Settlement agreements are a useful tool for employers to resolve disputes. Provided the necessary formalities are followed, it is easy to assume that anything the employee is willing to sign is settled.
The recent case of NVCS Ltd -v- (1) Commissioners for HMRC (2) Mrs Dare (NVCS) is a reminder that that is not the case and you cannot enter into a binding agreement that purports to be in ‘full and final settlement’ of a claim for statutory maternity pay (SMP) unless you have actually paid the employee their SMP.
It can also be tempting to negotiate in overall figures, without itemising how the payment has been determined. Employers are becoming more aware of the tax risks of doing this with notice pay and other contractual entitlements, but this case is a warning that failing to itemise some statutory payments may result in the employee still being entitled to claim for them, even after they have signed the waiver.
Claims against the employer
Employees with claims against their employer can settle these claims via a settlement agreement or a COT3. A COT3 is very similar to a settlement agreement, but used where ACAS have assisted to conciliate the claim.
Do you need help with your claim? Contact our Employment and Immigration team now.
Employees can settle the majority of claims they may have against employers, but a few claims are carved out and can only be paid in full, not settled. As NVCS learned to their cost, this list includes SMP, Statutory Paternity Pay and Statutory Adoption Pay.
Mrs Dare was employed by NVCS Ltd in a sales role and, following issues with her performance which arose after she had notified her employer of her pregnancy, she went off sick because of work-related stress.
Settlement negotiations were initiated, via ACAS, and Mrs Dare sought a lump sum of £25,000, to take into account the £8,000 SMP she was due to receive from her employer. The parties reached a settlement in the sum of £10,000. This was recorded in a COT3 agreement.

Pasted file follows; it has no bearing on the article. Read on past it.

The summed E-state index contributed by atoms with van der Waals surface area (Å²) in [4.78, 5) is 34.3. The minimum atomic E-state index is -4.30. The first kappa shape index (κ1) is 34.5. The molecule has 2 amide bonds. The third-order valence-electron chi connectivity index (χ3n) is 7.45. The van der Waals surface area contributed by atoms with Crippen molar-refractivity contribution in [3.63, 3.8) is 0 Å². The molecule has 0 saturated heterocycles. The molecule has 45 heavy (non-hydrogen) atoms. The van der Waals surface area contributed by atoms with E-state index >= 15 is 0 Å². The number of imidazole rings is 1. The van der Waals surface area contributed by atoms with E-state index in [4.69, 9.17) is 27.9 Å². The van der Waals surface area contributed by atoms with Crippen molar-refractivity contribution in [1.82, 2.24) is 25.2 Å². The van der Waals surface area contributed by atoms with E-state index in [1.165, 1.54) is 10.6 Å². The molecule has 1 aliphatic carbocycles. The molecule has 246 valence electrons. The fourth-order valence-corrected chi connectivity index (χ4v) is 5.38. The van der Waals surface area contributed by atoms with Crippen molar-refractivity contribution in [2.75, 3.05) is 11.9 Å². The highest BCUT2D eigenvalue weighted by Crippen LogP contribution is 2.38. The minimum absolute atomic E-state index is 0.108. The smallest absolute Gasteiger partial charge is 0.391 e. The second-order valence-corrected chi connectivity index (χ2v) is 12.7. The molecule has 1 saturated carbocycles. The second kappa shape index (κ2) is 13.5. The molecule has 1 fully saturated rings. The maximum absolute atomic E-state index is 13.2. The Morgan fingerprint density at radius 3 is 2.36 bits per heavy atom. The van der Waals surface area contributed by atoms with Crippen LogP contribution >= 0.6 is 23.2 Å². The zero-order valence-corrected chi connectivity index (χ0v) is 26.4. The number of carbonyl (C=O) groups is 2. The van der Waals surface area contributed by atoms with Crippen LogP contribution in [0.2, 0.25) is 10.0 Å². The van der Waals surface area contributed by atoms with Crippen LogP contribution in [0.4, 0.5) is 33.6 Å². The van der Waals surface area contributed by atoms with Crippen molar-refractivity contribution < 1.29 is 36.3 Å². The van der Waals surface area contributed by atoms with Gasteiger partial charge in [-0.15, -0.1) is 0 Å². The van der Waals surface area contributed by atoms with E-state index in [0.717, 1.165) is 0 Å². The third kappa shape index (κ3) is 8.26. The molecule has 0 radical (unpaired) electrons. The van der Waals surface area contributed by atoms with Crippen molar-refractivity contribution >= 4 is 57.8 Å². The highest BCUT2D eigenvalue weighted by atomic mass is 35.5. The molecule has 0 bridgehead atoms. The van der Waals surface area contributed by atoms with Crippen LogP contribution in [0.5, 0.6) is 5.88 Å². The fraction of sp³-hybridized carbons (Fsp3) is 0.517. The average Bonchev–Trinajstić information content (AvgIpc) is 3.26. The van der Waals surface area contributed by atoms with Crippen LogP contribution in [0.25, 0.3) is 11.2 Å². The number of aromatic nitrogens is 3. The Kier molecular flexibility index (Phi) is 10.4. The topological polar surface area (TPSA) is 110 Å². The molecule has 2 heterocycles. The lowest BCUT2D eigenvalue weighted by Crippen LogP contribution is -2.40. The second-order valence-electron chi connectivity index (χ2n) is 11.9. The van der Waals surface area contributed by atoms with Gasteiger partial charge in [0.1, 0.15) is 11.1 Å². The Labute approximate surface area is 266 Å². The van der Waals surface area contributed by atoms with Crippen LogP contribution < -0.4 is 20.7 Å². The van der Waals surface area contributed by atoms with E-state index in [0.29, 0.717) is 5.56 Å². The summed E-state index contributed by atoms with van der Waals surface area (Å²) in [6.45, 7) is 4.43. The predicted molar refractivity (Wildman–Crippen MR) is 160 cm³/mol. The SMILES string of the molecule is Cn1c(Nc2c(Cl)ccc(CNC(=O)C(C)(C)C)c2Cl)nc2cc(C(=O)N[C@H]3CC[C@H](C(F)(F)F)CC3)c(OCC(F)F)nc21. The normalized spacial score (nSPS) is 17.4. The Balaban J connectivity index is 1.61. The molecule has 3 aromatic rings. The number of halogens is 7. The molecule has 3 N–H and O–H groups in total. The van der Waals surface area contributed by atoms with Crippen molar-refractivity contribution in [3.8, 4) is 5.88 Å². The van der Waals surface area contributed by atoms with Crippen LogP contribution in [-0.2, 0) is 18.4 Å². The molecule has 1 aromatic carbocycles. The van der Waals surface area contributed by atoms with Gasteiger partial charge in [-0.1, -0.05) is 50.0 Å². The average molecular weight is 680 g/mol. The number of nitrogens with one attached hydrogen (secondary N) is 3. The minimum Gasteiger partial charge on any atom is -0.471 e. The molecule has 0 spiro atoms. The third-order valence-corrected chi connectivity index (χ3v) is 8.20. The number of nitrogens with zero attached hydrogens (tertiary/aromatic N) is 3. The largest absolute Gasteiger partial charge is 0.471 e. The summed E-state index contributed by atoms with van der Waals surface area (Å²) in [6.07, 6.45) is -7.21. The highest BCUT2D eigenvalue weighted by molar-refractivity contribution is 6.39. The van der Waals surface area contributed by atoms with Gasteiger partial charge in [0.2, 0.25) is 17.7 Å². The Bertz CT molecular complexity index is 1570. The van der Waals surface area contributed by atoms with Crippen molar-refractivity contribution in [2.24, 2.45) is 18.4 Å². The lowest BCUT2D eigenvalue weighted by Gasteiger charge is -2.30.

In November 2016, Mrs Dare would have been due to start receiving SMP and nothing was paid (unsurprisingly, since NVCS believed they had included it in the settlement). Mrs Dare notified HMRC of this failure and it determined that she was entitled to payment. NVCS Ltd successfully appealed the decision and the matter was then referred to the First-tier Tax Tribunal, who found in favour of Mrs Dare.
The Tax Tribunal confirmed that under section 164 of the Social Security Contributions and Benefits Act 1992, any agreement purporting to limit or exclude an employee’s right to SMP is void. Whilst the £10,000 paid more than covered Mrs Dare’s £8,000 SMP entitlement, it was held that SMP was not included in this compensatory payment because there was no express reference to SMP in the COT3 agreement.
Consequently, it was held that Mrs Dare had not been paid SMP under the terms of the COT3 agreement and she was owed this in addition to the £10,000 compensation she had already received.
Judgements of the tax Tribunal are not binding on employment Tribunals, but they are often taken into account. This case reminds employers that:
- they should take professional legal advice as to the terms of any settlement or COT3 agreement. Whilst ACAS conciliators assist in reaching agreed terms of a COT3 agreement, they are not in a position to directly advise either party and will not advise employers of these types of risks
- where a settlement sum includes a statutory payment, you should clearly set out the amount of the statutory payment and how and when it will be paid
- for any settlement that includes elements of taxable and tax-free pay, you should clearly itemise the tax status of each element of the payment.